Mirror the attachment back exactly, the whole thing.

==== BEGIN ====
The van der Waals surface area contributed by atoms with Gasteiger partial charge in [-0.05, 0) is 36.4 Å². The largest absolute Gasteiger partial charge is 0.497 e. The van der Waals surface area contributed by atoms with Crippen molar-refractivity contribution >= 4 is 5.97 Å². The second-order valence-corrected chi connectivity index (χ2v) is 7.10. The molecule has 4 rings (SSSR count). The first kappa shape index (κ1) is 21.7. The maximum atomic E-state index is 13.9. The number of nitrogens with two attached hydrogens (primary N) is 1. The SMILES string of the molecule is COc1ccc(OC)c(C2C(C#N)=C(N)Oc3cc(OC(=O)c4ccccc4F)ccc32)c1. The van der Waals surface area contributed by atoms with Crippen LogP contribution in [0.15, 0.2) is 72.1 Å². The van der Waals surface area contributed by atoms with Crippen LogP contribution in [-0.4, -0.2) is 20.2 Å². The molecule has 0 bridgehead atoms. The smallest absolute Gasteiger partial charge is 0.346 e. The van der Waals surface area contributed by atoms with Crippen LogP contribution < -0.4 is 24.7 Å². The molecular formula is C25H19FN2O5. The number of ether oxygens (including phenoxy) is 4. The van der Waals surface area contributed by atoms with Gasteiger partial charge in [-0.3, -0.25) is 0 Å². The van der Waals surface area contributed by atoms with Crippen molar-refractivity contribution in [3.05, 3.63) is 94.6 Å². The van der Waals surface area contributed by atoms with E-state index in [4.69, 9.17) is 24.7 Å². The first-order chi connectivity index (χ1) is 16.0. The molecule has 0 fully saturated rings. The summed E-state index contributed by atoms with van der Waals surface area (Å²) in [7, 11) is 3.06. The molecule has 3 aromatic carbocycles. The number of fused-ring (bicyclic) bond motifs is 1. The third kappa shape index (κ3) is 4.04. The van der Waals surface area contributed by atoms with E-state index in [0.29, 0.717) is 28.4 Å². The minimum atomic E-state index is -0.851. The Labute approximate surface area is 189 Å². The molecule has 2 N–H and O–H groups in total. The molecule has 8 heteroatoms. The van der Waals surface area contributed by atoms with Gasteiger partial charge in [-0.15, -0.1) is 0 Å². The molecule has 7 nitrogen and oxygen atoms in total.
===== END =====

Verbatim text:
The van der Waals surface area contributed by atoms with Gasteiger partial charge in [-0.05, 0) is 36.4 Å². The largest absolute Gasteiger partial charge is 0.497 e. The van der Waals surface area contributed by atoms with Crippen molar-refractivity contribution >= 4 is 5.97 Å². The second-order valence-corrected chi connectivity index (χ2v) is 7.10. The molecule has 4 rings (SSSR count). The first kappa shape index (κ1) is 21.7. The maximum atomic E-state index is 13.9. The number of nitrogens with two attached hydrogens (primary N) is 1. The SMILES string of the molecule is COc1ccc(OC)c(C2C(C#N)=C(N)Oc3cc(OC(=O)c4ccccc4F)ccc32)c1. The van der Waals surface area contributed by atoms with Crippen LogP contribution in [0.15, 0.2) is 72.1 Å². The van der Waals surface area contributed by atoms with Crippen LogP contribution in [-0.4, -0.2) is 20.2 Å². The molecule has 0 bridgehead atoms. The smallest absolute Gasteiger partial charge is 0.346 e. The van der Waals surface area contributed by atoms with Crippen LogP contribution < -0.4 is 24.7 Å². The molecular formula is C25H19FN2O5. The number of ether oxygens (including phenoxy) is 4. The van der Waals surface area contributed by atoms with Gasteiger partial charge in [-0.3, -0.25) is 0 Å². The van der Waals surface area contributed by atoms with Crippen molar-refractivity contribution in [3.05, 3.63) is 94.6 Å². The van der Waals surface area contributed by atoms with E-state index in [4.69, 9.17) is 24.7 Å². The first-order chi connectivity index (χ1) is 16.0. The molecule has 0 fully saturated rings. The summed E-state index contributed by atoms with van der Waals surface area (Å²) in [7, 11) is 3.06. The molecule has 3 aromatic carbocycles. The number of fused-ring (bicyclic) bond motifs is 1. The third kappa shape index (κ3) is 4.04. The van der Waals surface area contributed by atoms with E-state index in [0.29, 0.717) is 28.4 Å². The minimum atomic E-state index is -0.851. The Labute approximate surface area is 189 Å². The molecule has 2 N–H and O–H groups in total. The molecule has 8 heteroatoms. The van der Waals surface area contributed by atoms with Gasteiger partial charge in [-0.15, -0.1) is 0 Å². The molecule has 7 nitrogen and oxygen atoms in total.